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Whose heart hath ne'er within him burned,
As home his footsteps he hath turned

From wandering on a foreign strand!
If such there breathe, go, mark him well;
For him no minstrel raptures swell;
High though his titles, proud his name,
Boundless his wealth as wish can claim,-
Despite those titles, power, and pelf,
The wretch, concentred all in self,
Living, shall forfeit fair renown,
And, doubly dying, shall go down
To the vile dust from whence he sprung,
Unwept, unhonored, and unsung.

-From "The Lay of the Last Minstrel."

Questions for Study 1. In what sense would a man's soul be dead if he failed to have such emotions? Why does it not matter what his country is, whether weak or powerful, beautiful or bare ?

2. Does the man who fails to have these emotions deserve the neglect and contempt which Scott says are sure to be his? In what sense can a man doubly die ? Notice what words and ways Scott uses to slur him. Does the poem make you have any sympathy for him? Why, or why not? What other feelings does the poem arouse in you toward him?

3. What feelings does the poem arouse in you, regardless of “the man with soul so dead”? Why are the lines so frequently quoted by travelers returning home from abroad!

WANTED

J. G. HOLLAND

God give us men! The time demands
Strong minds, great hearts, true faith, and willing hands:
Men whom the lust of office does not kill;

Men whom the spoils of office cannot buy;
Men who possess opinions and a will;

Men who have honor; men who will not lie; Men who can stand before a demagogue

And damn his treacherous flatteries without winking;
Tall men, sun-crowned, who live above the fog
In public duty and in private thinking.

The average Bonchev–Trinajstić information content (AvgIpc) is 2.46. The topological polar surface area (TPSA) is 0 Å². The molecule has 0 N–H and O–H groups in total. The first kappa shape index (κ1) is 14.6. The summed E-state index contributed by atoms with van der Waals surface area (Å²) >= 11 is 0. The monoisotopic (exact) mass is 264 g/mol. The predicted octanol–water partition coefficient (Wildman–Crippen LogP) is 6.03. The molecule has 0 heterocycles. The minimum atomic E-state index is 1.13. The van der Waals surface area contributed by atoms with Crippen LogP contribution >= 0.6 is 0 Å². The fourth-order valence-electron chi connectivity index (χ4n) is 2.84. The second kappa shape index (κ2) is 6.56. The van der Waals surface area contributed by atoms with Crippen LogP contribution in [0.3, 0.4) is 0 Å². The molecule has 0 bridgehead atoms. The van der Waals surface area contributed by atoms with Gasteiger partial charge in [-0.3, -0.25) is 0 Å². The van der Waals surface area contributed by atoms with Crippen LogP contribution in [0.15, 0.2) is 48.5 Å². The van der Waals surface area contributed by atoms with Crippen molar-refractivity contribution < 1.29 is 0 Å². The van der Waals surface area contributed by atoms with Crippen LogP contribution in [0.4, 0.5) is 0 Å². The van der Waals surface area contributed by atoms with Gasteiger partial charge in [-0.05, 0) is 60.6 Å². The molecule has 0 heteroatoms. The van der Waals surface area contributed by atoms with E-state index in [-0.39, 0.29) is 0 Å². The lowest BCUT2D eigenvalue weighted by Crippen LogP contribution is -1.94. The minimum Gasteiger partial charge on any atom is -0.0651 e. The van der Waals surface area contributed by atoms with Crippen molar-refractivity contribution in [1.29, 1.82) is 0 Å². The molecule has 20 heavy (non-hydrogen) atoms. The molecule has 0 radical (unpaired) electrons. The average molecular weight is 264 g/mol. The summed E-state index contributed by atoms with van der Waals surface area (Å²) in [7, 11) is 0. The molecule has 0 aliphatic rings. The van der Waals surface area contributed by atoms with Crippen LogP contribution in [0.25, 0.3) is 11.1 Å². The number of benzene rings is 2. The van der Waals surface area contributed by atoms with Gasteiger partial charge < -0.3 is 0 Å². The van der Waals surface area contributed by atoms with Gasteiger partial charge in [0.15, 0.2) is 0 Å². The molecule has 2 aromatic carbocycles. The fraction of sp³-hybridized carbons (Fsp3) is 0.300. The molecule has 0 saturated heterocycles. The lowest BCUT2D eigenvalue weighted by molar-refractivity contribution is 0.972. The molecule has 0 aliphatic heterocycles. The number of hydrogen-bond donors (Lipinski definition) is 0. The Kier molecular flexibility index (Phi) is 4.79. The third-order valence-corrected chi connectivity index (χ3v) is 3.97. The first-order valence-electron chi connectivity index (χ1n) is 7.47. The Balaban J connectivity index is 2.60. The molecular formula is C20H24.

For while the rabble with their thumb-worn creeds,
Their large professions and their little deeds,
Mingle in selfish strife, lo! Freedom weeps !
Wrong rules the land, and waiting Justice sleeps!

Questions for Study

1. Tell how each of the qualities suggested in the second line shows itself in the life of some man. Which one is the greatest? Why do you think the world needs men who have all of these qualities?

2. Do the remaining lines in the first section of the poem suggest new qualities or merely illustrate those presented above?

3. Why do you believe that the situation in the last four lines is (or is not) true?

1

A MESSAGE TO GARCIA

ELBERT HUBBARD

In all this Cuban business there is one man stands out on the horizon of my memory like Mars at perihelion. When war broke out between Spain and the United States, it was very quickly necessary to communicate with the leader of the Insurgents. Garcia was somewhere in the mountain fastnesses of Cuba—no one knew where. No mail nor telegraph message could reach him. The President must secure his co-operation, and quickly. What to do!

Someone said to the President, “There's a fellow by the name of Rowan will find Garcia for you, if anybody

Rowan was sent for and given a letter to be delivered to Garcia.